Catalogue


The buffalo soldier tragedy of 1877 /
Paul H. Carlson.
edition
1st ed.
imprint
College Station : Texas A&M University Press, c2003.
description
xiv, 177 p. : ill., maps.
ISBN
1585442534 (alk. paper)
format(s)
Book
Holdings
More Details
imprint
College Station : Texas A&M University Press, c2003.
isbn
1585442534 (alk. paper)
catalogue key
4782000
 
Includes bibliographical references and index.
A Look Inside
About the Author
Author Affiliation
Paul H. Carlson is a professor of history at Texas Tech University in Lubbock, Texas, and a fellow of the Texas State Historical Association.
Full Text Reviews
Appeared in Choice on 2004-01-01:
In the summer of 1877, tragedy struck on the arid Staked Plains of northwest Texas. An expedition of African American buffalo soldiers joined forces with a group of civilian buffalo hunters to track down and force the Kwahada Comanche to return to their reservation. The climate, worsened by a severe drought, defeated the expedition. The men ran out of water and suffered through 86 hours of "thirsting time," totally without water. As their situation worsened, the soldiers and buffalo hunters split up, order and the military command broke down, and individuals or small groups wandered away in search of water. Amazingly, most survived. Carlson (Texas Tech Univ.) does an excellent job reconstructing this event from often-contradictory accounts. He provides background for and the perspectives of the three groups involved--the buffalo soldiers, Comanche, and buffalo hunters--and vividly describes the hardship and chaos endured by the survivors. He also analyzes the aftermath of the expedition--especially the courts-martial of the four black soldiers charged with desertion, and the exoneration of the white officer in charge of the mission. Carlson is especially adept at pulling firsthand accounts from primary and secondary sources and weaving them into an informative and interesting narrative. ^BSumming Up: Recommended. General and academic libraries. C. D. Wintz Texas Southern University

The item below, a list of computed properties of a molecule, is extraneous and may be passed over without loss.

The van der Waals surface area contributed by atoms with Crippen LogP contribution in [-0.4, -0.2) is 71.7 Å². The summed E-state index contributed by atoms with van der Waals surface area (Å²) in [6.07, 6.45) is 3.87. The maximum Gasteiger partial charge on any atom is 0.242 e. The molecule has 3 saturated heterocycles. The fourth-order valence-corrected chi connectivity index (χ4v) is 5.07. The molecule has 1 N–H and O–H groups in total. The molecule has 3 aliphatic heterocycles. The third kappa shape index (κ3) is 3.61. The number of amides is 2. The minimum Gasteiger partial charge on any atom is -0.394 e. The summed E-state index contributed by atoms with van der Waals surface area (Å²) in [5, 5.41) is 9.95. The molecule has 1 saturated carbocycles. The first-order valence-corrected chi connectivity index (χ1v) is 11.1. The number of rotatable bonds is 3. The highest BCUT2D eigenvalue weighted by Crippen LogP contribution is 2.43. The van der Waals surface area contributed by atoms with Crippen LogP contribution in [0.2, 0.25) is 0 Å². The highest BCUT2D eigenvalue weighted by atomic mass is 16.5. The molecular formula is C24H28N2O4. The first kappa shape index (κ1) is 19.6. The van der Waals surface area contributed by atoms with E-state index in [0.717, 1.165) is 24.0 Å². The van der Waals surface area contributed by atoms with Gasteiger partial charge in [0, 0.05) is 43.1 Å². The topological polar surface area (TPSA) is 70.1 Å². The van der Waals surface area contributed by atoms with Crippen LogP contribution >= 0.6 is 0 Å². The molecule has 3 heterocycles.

Reviews
Review Quotes
"In high summer of 1877, a routine army patrol on the drought-stricken Llano Estacado of Texas turned into disaster for Capt. Nicholas Nolan and his 40-mancommand of Black Buffalo Soldiers. The tragic episode, that made headlines across the nation, is vividly described by Carlson, who writes authoritatively and with clarity. A highly engaging mini-epic that is also a significant contribution to Southern Plains history."--Marc Simmons, Historian and Author of Massacre on the Lordsburg Road